How to set proper vocal levels in your mix
Learn essential techniques and tips to achieve balanced vocal levels in your audio recordings.
Getting the vocal right is tough, and setting its level (i.e., volume) is deceptively difficult. Make the vocal too loud, and you have something that sounds like karaoke – a vocal that sounds pasted onto a backing track. Set it too low and no one can hear what the singer is saying.
You’d think it would be easy, but leveling vocals takes practice to intuitively understand. In this article, we’re going to take some of the guesswork out, so that you can quickly figure out how to set vocal levels for your mix.
Follow along with iZotope Nectar, a powerful vocal mixing toolkit that can level your vocals with ease.
What level should the vocals be?
Proper vocal levels change from song to song. Not only that, the right vocal level changes from genre to genre: different kinds of music have their own conventions. A pop vocal is usually mixed pretty loud in relation to the other instruments, while a metal vocal can nest a little lower by comparison.
Making matters complicated, different attributes of the vocal contribute to differing levels.
Understanding vocal levels
No two vocalists are the same, and rare is the plastic throat that can accomplish successful mimicry. Sometimes Jimmy Gnecco from Ours really does sound like Jeff Buckley, but just as often he sounds like himself. Differences in the physical makeup of every vocalist’s cords account for innate changes in perception: two singers might measure the same level on a meter, but one can sound drastically louder than the other, even if they’re singing the same part in the same register.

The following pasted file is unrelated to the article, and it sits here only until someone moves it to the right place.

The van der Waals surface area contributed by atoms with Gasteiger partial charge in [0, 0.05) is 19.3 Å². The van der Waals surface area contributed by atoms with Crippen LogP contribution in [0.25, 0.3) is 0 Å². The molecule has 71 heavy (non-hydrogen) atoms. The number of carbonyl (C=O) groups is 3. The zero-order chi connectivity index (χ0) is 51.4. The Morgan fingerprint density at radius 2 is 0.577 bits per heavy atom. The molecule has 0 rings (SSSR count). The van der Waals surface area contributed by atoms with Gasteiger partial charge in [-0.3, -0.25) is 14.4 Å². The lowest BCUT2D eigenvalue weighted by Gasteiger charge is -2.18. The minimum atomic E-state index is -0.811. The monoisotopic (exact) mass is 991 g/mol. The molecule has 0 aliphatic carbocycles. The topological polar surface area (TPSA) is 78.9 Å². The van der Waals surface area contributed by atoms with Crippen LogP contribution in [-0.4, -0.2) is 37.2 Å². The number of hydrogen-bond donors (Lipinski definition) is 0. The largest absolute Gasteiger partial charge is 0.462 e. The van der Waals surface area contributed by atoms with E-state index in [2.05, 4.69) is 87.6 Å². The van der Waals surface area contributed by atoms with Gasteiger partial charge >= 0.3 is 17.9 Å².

This brings us to the concepts of registers and ranges: the natural range of a vocalist varies widely from singer to singer. Some baritones sing soprano lines with ease; some can’t.
Tastes also change over time: the pop hits of today trend toward the higher notes, with modern singers belting at the top of their range – but this wasn’t always the case. In the 1980s, male pop singers often crooned in deeper dulcet tones. The Smiths, The Cure, and Duran Duran are prominent examples.
The register of the voice has a dramatic effect on how loud a vocal might feel in the mix. A lower, bassier line might get buried in the frey, while ear-splitting high notes might always feel too loud.
A lot of this depends on arrangement as well. If many instruments cloud up the vocalist’s natural register, you’ll have a hard time hearing the vocal. This is why Billie Eilish tunes like “Bad Guy'' are so midrangy in their instrumental approach: her vocals handle all the high end.
Indeed, setting the right vocal level depends as much on the rest of the tune as it does on your vocals.
Tips for setting up vocal levels in mixing
With all this said, we can still give you a blueprint for achieving the right vocal mixing levels for your mix.
1. Get a static mix going right away – vocal included
It can be tempting to polish up your instrumental tracks and plonk the vocal on top. Don’t do that: you’re kneecapping yourself by not accounting for the vocal. Instead, work on getting a good static mix at a reasonable level, leaving the vocal track in as you secure the balances. Just let the faders and pan pots do the work at first. This can take away a lot of the tumult.
2. Spot-check your work with a brief change in perspective
You’ve just done the rough balances. Now, it’s time to check your work: turn your monitors down very low, and switch playback speakers if you can. Pay attention to what you hear: is the vocal audible? Is it absolutely drowning everything else out?
I’ll cover more on this later. But for now, run the exercise, and evaluate your work.
3. Control the gain before processing
Don’t worry, we’ll talk about compression and EQ and all that good stuff soon, but we’re still not out of the woods of pre-production. Certain syllables or words or phrases might be too loud, while others are too quiet.